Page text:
Tag: fellowship

The Baltimore Symphony Orchestra’s Brilliant Plan to Save Classical Music and Journalism–At the Same Time!


Baltimore Symphony November 20, 2008

Journalism and classical music: two beloved, long-standing institutions that are having a hard time making it in today’s world. But put them together, and you get an ingenious plan that benefits both sides.

Two Notre Dame Grads, Baltimore County Residents Get Fulbrights


For the first time in the school’s history, Notre Dame (ours, not that not-so-good-at-lacrosse school in Indiana, natch) will send two graduates abroad on Fulbright fellowships this fall. Read on, and prepare to be impressed.

Brianna January of Essex was awarded a fellowship to teach English in Mexico. Some might use that as an excuse to goof off for the summer, but January’s taking the opposite tack; next week she leaves for Guatemala, where she’ll be conducting research under the auspices of a Davis Project for Peace Scholarship.

(In case you’re not familiar with it — and I wasn’t! — the Project for Peace is a new-ish fund established by rich lady/philanthropist Kathryn Davis, who celebrated her 100th birthday in 2007 by deciding to fund a bunch of $10,000 “projects for peace” designed and implemented by undergraduate students. Last year, January received her first Project for Peace scholarship, for an inter-generational arts project in a poor neighborhood on the outskirts of Lima. Notre Dame has received at least one scholarship every year since the program was founded.)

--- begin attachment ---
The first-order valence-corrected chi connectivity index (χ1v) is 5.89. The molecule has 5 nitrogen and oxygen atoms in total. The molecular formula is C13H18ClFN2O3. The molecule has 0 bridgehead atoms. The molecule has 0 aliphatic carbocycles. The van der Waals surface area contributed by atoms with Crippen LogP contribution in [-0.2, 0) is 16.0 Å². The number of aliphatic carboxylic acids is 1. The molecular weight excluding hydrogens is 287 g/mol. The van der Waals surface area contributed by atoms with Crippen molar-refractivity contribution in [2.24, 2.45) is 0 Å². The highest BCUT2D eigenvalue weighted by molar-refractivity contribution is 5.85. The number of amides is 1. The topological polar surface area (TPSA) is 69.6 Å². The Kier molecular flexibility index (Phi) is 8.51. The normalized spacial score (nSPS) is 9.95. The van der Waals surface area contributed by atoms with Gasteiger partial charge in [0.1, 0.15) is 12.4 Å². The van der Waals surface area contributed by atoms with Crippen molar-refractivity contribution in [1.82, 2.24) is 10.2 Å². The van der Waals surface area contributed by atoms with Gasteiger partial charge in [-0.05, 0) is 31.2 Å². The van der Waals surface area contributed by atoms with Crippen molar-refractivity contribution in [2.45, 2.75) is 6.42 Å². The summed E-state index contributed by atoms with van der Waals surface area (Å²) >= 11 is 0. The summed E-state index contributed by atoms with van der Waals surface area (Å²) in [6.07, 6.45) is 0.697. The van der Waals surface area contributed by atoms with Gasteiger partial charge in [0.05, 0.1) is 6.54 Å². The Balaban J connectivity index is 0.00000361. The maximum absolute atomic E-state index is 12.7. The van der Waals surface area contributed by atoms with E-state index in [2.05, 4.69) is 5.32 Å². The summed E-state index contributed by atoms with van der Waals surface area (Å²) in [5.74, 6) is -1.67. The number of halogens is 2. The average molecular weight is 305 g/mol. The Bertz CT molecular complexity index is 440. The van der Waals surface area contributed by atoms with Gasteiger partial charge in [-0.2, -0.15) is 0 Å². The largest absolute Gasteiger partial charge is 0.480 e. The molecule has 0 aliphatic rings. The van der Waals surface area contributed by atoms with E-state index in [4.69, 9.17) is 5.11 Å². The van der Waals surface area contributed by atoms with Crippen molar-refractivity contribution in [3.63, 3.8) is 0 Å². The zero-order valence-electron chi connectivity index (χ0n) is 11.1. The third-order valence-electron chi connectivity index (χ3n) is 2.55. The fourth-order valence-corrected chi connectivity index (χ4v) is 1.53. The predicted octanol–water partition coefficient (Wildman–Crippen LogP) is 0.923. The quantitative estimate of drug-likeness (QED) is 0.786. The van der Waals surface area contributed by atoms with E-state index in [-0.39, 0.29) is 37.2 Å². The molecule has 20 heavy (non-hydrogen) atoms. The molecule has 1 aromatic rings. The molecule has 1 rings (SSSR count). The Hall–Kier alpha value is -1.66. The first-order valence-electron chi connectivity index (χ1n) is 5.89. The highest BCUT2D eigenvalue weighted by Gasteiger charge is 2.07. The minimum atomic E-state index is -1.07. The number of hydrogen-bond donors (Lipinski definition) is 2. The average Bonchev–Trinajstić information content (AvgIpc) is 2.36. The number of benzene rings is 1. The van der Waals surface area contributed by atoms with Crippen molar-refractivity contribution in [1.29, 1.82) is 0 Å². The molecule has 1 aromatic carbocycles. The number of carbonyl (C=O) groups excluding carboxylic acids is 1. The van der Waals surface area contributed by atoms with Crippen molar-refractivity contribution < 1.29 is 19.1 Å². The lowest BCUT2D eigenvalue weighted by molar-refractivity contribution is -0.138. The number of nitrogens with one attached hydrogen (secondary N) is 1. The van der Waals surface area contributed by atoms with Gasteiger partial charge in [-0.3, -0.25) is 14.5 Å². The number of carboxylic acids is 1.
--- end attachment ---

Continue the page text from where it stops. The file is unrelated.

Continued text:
Lauren McCusker, resident of Sparrows Point, will head to South Korea in early July on her Fulbright. McCusker also has experience working internationally, albeit on different continents than January:  she was a member of the university’s School Sisters program last year, for which she taught English in Mako, Hungary.

You might want to write these names down, Baltimore — we have a feeling they might be up to great things in the future.

The First JHU-Clinton Fellows Head Off to Change the World


Mr. Gates isn’t the only Bill investing in the future of public health; a certain former president has gotten into the act, and he’s joining forces with Johns Hopkins to find solution-oriented approaches to expand access to care and treatment for HIV/AIDS, malaria, and tuberculosis.

Former president Bill Clinton founded the Clinton Health Access Initiative back in 2002, but this year is the first that CHAI has offered fellowships to Johns Hopkins undergrads and grad students, in part because the university has a well-regarded School of Public Health and an undergraduate major in the discipline.

The inaugural fellows, Lauren Brown and Emily Chien, will set out on a semester-long placement at one of CHAI’s overseas sites. Lauren Brown, who’ll be working in Lesotho, got her bachelor’s in public health last week, while Chien (who’ll be posted in Uganda) has a few more degrees under her belt:  a master’s from Bloomberg, an MBA from Hopkins’ Carey Business School, and an undergrad degree in biology from UCLA. Both women will be working with programs that are implementing a new technology that is supposed to measure HIV patients’ CD4 counts without having to send blood samples to (distant, costly) labs. If this new technology works as expected, people in rural areas will gain access to more nuanced treatment, thus reducing mortality.